Zoom shares jump after the company tops estimates in first earnings report since IPO

Key Points
  • Zoom beat on top and bottom lines and provided strong guidance.
  • The company went public in April after revealing it was profitable.
Zoom founder Eric Yuan reacts at the Nasdaq opening bell ceremony on April 18, 2019 in New York City.
Kena Betancur | Getty Images

Zoom rose as much as 12% on Thursday after the videoconferencing company reported better-than-expected financials and provided an optimistic forecast in its first earnings announcement since going public in April.

Here are the key numbers for Zoom's fiscal first quarter:

  • Earnings: 3 cents per share, excluding certain items. (CNBC does not compare earnings against estimates for first quarterly reports since an IPO.)
  • Revenue: $122.0 million, vs. $111.7 million as expected by analysts, according to Refinitiv.

Zoom's revenue more than doubled in the quarter, as businesses of all sizes signed on to the company's software, which works across devices, including smartphones. CEO Eric Yuan previously wrote code for competing service WebEx, which Cisco bought in 2007.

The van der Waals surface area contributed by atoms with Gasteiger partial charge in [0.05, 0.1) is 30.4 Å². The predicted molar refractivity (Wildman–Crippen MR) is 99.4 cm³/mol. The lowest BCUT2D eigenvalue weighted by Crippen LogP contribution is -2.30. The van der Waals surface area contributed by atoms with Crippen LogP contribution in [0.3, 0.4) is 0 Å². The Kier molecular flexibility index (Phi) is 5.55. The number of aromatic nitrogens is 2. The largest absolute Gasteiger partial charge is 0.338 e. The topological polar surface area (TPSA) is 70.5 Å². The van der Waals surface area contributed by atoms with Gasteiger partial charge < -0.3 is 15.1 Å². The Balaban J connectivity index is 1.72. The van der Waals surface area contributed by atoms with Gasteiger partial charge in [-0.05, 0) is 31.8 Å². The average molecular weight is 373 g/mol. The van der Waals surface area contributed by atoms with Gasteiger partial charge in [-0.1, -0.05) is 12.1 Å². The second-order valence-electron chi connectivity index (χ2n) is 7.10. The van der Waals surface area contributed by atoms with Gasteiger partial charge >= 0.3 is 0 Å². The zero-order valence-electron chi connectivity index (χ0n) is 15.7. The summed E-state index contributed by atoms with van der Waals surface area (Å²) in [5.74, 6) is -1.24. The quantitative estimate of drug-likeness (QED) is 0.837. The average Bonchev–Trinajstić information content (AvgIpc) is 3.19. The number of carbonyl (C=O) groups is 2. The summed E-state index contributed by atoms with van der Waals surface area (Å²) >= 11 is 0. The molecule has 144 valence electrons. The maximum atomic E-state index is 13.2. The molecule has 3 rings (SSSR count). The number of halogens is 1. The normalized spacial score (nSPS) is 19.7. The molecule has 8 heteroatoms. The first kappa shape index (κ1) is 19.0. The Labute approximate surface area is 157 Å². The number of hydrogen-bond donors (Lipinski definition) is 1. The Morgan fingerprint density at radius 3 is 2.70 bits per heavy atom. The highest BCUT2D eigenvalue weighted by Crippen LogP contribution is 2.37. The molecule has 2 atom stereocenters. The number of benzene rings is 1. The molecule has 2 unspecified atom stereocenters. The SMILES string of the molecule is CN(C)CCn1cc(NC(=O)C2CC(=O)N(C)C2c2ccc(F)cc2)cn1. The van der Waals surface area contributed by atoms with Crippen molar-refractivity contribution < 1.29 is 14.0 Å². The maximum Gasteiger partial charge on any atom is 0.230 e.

The company said it expects earnings of 1 cent to 2 cents a share, excluding certain items, in the second quarter, on $129 million to $130 million in revenue. Analysts surveyed by Refinitiv had been expecting Zoom to break even in the quarter, with $122.1 million in revenue.

Zoom's forecast for the full fiscal year was 2 cents to 3 cents in earnings per share, excluding certain items, and $535 million to $540 million in revenue. The Refinitiv consensus estimates were a loss of 3 cents in earnings per share, excluding certain items, and revenue of $520.3 million.

Zoom was profitable at the time of its IPO in April, distinguishing it from most technology companies that have sought to go public in recent years.

"We believe the combination of very effective sales and marketing, a superior product to its direct competitors and significant long-term market opportunity highlight Zoom as a premier vendor moving forward," Stifel analysts led by Tom Roderick wrote in a note in May. They placed a "hold" rating on the stock.

Shares of Zoom have risen more than 120% from the $36 price at which it sold shares in the IPO. Zoom's primary risk for shareholders is the valuation, Patrick Walravens of JMP Securities wrote last month as he initiated coverage with a "market perform" rating.

In the fiscal first quarter Zoom had 405 customers paying more than $100,000 in revenue over the past year, up from 344 one quarter earlier.

Executives will discuss the results with analysts on a conference call at 5 p.m. Eastern time.

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